PCAF's approach goes beyond mere calculation; it enables scenario analysis, using emissions data to represent potential climate risks. This analysis is vital as it reveals the most carbon-intensive segments within a portfolio, empowering financial institutions (FIs) to engage with clients on mitigating these risks. As FIs embark on this journey, PCAF’s data scoring guidelines offer a way to measure their progress, emphasizing the need for data accuracy and consistency. This is a foundational aspect of climate-related financial disclosures, as reliable data is the bedrock of credible emissions tracking and meaningful progress.

A balancing act

Financial institutions must walk a tightrope, balancing immediate shareholder expectations against potential reputational damage (if they are seen not to be taking action) and the long-term demands of a warming planet. Investments that once seemed secure now face becoming "stranded assets" in a low-carbon economy. But, while existing long-term commitments pose significant challenges, they also present opportunities for institutions to lead the way in the transition to green assets.

Technology and data: Identifying the right tools

The development and implementation of a solid technological and data infrastructure is at the heart of managing financed emissions.

There are three pivotal data-related challenges related to ESG and financed emissions:

  1. Suitability – the relevance and applicability of ESG data to specific institutional needs.
  2. Accessibility – ensuring that this data is readily obtainable and usable by institutions of all sizes and capacities.
  3. Consistency – the standardization of data across the board, allowing for reliable comparison and analysis.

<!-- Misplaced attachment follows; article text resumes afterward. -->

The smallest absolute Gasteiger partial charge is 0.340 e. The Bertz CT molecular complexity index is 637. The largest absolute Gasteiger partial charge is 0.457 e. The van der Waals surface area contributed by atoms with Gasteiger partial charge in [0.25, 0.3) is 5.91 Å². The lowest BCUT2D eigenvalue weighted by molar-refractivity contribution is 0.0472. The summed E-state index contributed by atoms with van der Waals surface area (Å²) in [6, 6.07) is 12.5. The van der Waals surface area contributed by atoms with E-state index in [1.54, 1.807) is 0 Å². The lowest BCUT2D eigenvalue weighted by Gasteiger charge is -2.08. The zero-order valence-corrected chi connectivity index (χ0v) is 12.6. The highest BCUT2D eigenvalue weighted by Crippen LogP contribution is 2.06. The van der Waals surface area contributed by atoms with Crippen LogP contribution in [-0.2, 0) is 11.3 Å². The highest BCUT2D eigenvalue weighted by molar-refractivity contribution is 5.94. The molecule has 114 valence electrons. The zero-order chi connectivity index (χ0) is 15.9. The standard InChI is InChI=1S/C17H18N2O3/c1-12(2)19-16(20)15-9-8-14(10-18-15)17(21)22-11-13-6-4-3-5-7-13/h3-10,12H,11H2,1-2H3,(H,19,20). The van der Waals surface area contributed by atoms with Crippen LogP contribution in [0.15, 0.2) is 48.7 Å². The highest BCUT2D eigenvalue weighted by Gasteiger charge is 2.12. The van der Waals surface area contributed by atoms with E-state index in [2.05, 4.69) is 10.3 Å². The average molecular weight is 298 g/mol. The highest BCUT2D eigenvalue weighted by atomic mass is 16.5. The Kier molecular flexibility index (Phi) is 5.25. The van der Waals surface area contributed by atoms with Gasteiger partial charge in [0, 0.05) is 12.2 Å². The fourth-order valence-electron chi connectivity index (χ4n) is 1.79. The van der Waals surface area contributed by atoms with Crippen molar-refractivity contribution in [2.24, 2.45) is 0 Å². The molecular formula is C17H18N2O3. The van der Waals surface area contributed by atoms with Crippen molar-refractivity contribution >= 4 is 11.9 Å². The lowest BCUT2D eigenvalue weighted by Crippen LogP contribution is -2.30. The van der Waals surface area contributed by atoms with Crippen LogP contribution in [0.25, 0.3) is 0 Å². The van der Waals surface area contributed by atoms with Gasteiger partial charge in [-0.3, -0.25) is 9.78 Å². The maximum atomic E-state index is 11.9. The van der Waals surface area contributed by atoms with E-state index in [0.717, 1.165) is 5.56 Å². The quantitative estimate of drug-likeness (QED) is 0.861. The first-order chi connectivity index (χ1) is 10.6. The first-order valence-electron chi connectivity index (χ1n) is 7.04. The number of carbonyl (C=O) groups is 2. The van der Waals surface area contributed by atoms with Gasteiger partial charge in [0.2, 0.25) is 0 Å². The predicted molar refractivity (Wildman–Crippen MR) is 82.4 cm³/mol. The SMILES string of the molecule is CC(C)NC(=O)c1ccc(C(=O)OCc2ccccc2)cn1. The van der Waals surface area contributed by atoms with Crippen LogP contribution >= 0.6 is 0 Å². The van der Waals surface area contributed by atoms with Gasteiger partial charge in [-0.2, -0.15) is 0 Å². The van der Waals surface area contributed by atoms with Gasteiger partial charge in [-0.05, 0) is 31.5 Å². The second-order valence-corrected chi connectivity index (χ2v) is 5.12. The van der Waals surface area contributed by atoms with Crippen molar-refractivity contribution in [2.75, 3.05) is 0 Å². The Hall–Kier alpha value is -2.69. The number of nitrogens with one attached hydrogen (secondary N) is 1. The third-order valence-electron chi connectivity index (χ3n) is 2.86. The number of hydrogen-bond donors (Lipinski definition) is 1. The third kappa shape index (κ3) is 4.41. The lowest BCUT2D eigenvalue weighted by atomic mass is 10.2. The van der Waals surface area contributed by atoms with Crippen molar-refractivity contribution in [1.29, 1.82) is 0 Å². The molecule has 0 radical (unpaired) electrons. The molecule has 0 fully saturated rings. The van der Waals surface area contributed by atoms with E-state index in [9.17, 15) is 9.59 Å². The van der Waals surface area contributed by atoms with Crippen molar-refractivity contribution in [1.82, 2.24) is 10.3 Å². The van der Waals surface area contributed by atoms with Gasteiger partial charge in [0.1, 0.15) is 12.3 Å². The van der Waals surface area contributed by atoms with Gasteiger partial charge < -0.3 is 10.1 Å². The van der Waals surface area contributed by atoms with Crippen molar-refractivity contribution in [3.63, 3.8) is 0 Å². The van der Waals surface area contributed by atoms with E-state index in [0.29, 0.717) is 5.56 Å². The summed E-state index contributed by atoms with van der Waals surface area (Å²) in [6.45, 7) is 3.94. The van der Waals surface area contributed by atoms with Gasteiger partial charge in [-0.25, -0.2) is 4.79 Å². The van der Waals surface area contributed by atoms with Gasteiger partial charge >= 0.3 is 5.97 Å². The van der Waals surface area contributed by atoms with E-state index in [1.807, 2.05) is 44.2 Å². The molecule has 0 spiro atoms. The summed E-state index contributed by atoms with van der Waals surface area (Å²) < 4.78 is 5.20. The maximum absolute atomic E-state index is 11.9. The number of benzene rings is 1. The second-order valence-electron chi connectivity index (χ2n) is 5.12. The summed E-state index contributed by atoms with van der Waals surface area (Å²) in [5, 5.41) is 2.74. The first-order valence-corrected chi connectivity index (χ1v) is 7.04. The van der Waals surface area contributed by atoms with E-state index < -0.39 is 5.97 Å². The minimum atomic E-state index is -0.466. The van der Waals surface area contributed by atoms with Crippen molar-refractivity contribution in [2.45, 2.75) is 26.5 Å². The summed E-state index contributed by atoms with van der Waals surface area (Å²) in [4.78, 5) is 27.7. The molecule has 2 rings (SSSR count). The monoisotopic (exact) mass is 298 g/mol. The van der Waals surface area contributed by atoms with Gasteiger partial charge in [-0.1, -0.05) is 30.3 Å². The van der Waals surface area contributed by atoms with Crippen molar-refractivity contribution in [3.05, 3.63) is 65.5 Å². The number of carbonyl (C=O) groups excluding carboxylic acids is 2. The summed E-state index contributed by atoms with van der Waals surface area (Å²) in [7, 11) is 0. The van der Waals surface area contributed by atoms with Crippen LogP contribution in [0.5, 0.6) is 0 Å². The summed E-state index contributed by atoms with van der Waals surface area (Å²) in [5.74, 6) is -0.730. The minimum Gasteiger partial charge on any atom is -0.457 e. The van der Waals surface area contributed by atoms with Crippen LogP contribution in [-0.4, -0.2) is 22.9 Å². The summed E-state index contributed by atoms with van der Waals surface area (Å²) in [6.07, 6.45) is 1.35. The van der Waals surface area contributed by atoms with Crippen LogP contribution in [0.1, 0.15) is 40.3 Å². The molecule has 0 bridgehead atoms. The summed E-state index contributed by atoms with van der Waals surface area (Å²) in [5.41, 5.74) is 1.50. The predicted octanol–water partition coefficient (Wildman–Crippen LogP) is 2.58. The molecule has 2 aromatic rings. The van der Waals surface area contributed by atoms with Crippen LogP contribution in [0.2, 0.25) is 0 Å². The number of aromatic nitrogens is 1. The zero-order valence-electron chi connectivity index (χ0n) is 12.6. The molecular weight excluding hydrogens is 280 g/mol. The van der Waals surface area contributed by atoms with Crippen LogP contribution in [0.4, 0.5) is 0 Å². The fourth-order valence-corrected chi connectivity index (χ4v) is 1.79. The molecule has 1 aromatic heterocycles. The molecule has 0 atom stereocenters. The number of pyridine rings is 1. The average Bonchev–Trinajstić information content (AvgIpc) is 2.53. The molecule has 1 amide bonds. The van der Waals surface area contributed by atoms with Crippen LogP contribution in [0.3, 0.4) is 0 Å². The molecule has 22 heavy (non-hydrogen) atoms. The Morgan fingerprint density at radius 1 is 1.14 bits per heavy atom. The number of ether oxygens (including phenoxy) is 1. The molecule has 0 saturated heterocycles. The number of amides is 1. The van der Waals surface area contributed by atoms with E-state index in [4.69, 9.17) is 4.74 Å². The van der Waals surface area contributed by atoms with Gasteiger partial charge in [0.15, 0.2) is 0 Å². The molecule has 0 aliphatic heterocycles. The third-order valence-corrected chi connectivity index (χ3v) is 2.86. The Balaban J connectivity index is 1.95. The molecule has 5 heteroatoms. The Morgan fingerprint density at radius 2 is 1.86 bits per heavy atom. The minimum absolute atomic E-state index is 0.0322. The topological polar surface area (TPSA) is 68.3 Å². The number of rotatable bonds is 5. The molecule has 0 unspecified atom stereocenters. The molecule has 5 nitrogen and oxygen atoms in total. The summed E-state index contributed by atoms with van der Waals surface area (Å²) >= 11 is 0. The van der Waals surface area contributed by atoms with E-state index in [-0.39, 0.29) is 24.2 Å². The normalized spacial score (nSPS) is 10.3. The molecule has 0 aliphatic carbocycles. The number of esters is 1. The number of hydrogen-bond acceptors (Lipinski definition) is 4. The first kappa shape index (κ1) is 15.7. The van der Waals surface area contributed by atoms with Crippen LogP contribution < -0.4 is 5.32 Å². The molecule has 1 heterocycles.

For institutions to effectively monitor, disclose, and mitigate the impact of financed emissions, they must be equipped with capable systems and tools.

At Synechron, our mantra has always been to “walk the walk and talk the talk.” Over the past six years, we’ve made substantial investments in ESG-data focused accelerators. These accelerators empower institutions to both navigate and to lead in the ESG realm:

  • ESG Booster: This tool aids in performing detailed portfolio analysis, evaluating ESG performance while being agnostic to ESG data providers. It empowers institutions to harness various data sources and gain a comprehensive view of their ESG standings.
  • ESG Navigator: Designed for SMEs, this tool provides a risk and performance assessment to help achieve overall sustainability. It allows smaller enterprises to chart their sustainability journeys in alignment with broader financial markets.
  • CRISTAL (Climate Risk Stress Test & Analysis Tool): Developed in collaboration with Amalthea, CRISTAL measures integrated risk, both physical and transitional. It’s a forward-looking instrument that helps institutions understand and prepare for future climate risks.